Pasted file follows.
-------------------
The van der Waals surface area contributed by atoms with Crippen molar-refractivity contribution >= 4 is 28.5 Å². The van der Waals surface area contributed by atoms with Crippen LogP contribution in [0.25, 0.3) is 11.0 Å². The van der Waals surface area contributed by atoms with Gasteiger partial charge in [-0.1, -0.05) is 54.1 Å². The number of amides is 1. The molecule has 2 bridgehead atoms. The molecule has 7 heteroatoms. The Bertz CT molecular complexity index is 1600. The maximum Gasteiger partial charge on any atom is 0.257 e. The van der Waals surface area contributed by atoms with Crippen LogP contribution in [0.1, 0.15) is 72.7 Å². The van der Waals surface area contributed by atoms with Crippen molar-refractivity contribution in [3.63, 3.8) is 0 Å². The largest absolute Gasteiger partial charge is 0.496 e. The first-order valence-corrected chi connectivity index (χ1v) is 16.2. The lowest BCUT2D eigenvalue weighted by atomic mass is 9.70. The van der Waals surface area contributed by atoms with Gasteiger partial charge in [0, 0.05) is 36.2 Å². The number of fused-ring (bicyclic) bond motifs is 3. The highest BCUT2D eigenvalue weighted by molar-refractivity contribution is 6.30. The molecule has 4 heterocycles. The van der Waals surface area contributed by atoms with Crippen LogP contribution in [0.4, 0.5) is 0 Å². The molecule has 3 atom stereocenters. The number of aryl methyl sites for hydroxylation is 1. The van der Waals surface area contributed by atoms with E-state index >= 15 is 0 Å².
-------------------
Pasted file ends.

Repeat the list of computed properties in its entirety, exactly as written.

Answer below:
The van der Waals surface area contributed by atoms with Crippen molar-refractivity contribution >= 4 is 28.5 Å². The van der Waals surface area contributed by atoms with Crippen LogP contribution in [0.25, 0.3) is 11.0 Å². The van der Waals surface area contributed by atoms with Gasteiger partial charge in [-0.1, -0.05) is 54.1 Å². The number of amides is 1. The molecule has 2 bridgehead atoms. The molecule has 7 heteroatoms. The Bertz CT molecular complexity index is 1600. The maximum Gasteiger partial charge on any atom is 0.257 e. The van der Waals surface area contributed by atoms with Crippen LogP contribution in [0.1, 0.15) is 72.7 Å². The van der Waals surface area contributed by atoms with Crippen molar-refractivity contribution in [3.63, 3.8) is 0 Å². The largest absolute Gasteiger partial charge is 0.496 e. The first-order valence-corrected chi connectivity index (χ1v) is 16.2. The lowest BCUT2D eigenvalue weighted by atomic mass is 9.70. The van der Waals surface area contributed by atoms with Gasteiger partial charge in [0, 0.05) is 36.2 Å². The number of fused-ring (bicyclic) bond motifs is 3. The highest BCUT2D eigenvalue weighted by molar-refractivity contribution is 6.30. The molecule has 4 heterocycles. The van der Waals surface area contributed by atoms with Crippen LogP contribution in [0.4, 0.5) is 0 Å². The molecule has 3 atom stereocenters. The number of aryl methyl sites for hydroxylation is 1. The van der Waals surface area contributed by atoms with E-state index >= 15 is 0 Å².